AUNT DOLLY MAYO
Proverbs 17:22. A merry heart doeth good like a medicine.
She was a Nazarene preacher’s wife, my aunt on my mother’s side, my grandmother’s baby sister to be exact: the Hoffpauir branch, the ones from Rayne, Louisiana. She and her husband were such opposites in so many ways. She was five feet tall on a good day with the proper shoes on and he was at least six feet five. She loved good food and good conversation while he looked as if bread and water were his only staples. They were Jack Sprat and his wife in every sense of the word.
Uncle Preacher, as we called him, was stern and erect. Don’t know if I ever saw a smile on his face. He was the kind that probably wore a suit and tie (dark ones of course) to bathe in and certainly wore one to bed. How he fell in love with Aunt Dolly is a mystery that is still discussed in family circles to this day, or better yet how in the world did she fall in love with someone so stiff and boring. They appeared to be a total mismatch, but I sensed there was love for each other, somewhere.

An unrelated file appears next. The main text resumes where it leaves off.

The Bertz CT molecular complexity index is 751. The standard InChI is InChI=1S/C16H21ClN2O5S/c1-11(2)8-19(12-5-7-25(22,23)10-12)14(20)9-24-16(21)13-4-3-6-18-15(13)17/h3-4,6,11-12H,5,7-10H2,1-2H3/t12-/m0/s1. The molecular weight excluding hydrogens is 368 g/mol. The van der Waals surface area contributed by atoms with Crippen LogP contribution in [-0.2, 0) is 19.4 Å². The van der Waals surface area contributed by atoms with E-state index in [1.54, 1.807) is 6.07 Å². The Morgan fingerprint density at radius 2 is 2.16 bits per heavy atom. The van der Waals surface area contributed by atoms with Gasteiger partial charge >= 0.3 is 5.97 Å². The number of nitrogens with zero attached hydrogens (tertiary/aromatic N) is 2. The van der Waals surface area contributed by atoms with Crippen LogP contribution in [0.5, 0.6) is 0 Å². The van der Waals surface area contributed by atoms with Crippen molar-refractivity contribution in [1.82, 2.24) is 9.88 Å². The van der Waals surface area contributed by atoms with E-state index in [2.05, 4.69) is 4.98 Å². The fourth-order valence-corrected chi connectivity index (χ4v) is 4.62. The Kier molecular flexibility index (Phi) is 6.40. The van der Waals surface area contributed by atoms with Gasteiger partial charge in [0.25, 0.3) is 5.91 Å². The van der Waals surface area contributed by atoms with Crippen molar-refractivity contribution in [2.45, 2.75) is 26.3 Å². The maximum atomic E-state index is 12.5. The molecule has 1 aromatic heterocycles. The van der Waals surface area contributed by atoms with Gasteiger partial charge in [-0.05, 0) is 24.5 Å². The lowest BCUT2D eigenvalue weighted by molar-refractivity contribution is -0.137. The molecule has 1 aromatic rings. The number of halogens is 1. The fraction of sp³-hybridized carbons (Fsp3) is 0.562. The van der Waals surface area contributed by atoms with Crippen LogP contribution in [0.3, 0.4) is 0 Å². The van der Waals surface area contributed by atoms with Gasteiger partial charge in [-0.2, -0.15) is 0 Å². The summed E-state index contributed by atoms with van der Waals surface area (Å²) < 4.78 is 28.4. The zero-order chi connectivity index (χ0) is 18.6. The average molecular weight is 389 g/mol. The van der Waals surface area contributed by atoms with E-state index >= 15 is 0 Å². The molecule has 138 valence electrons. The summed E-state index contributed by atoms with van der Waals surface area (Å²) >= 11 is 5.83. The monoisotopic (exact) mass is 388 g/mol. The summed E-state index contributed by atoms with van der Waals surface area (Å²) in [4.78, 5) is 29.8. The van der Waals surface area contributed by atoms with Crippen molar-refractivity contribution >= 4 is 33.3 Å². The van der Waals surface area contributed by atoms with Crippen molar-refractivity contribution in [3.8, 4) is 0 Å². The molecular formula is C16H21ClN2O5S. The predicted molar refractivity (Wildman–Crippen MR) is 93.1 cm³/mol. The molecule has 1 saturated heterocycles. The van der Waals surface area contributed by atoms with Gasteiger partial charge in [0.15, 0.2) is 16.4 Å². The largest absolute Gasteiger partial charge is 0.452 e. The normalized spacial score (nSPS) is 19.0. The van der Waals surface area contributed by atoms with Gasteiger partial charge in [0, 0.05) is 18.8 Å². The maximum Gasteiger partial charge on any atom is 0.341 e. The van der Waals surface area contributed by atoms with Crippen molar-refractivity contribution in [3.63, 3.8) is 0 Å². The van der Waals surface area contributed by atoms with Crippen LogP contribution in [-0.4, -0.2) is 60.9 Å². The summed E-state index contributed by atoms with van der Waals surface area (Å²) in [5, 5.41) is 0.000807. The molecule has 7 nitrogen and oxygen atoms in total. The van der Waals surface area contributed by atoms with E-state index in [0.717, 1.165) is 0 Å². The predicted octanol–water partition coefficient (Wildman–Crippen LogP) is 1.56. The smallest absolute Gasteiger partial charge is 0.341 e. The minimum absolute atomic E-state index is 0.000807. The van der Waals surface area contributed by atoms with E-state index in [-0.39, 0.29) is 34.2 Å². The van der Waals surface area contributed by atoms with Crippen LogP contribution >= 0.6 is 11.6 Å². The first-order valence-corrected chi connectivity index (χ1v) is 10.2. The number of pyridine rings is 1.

Aunt Dolly loved a good joke and was constantly trying to create ways to shock someone, especially her husband. She adored playing the devil’s advocate. “Lighten up, Claudius,” she would say, “People are tired of hearing that they are all going to hell every Sunday. They might listen more to your sermons if you weren’t so stiff. You have to bend, baby. Bend. There’s some interesting stuff in that Bible if you would just tell them about it. They need something to discuss over dinner.”
Aunt Dolly loved singing solos. The louder the better and it had to have a decent beat. None of those droll ole’ hymns for her, no sir. If she sang Bringing in the Sheaves then, honey, they brought those sheaves in a-dancing and a-jiving and rejoicing all over God’s kingdom, and loved bringing them in. She put a honky-tonk rhythm into everything she sang. I loved her dearly.
I remember one Sunday when the pianist was sick and Aunt Dolly decided to fill in without informing Uncle Preacher. As people solemnly filed into the church, expecting to be listening to a funeral dirge, or a quiet hymn, they were shocked as Aunt Dolly pounded on those keys, singing at the top of her lungs, “I feel like Hell. I feel like hell. I feel like hel-ping some poor Soul. Do you feel like Hell, yes feel like hell, feel like hel-ping some poor soul?” The people had something to talk about over dinner that day.
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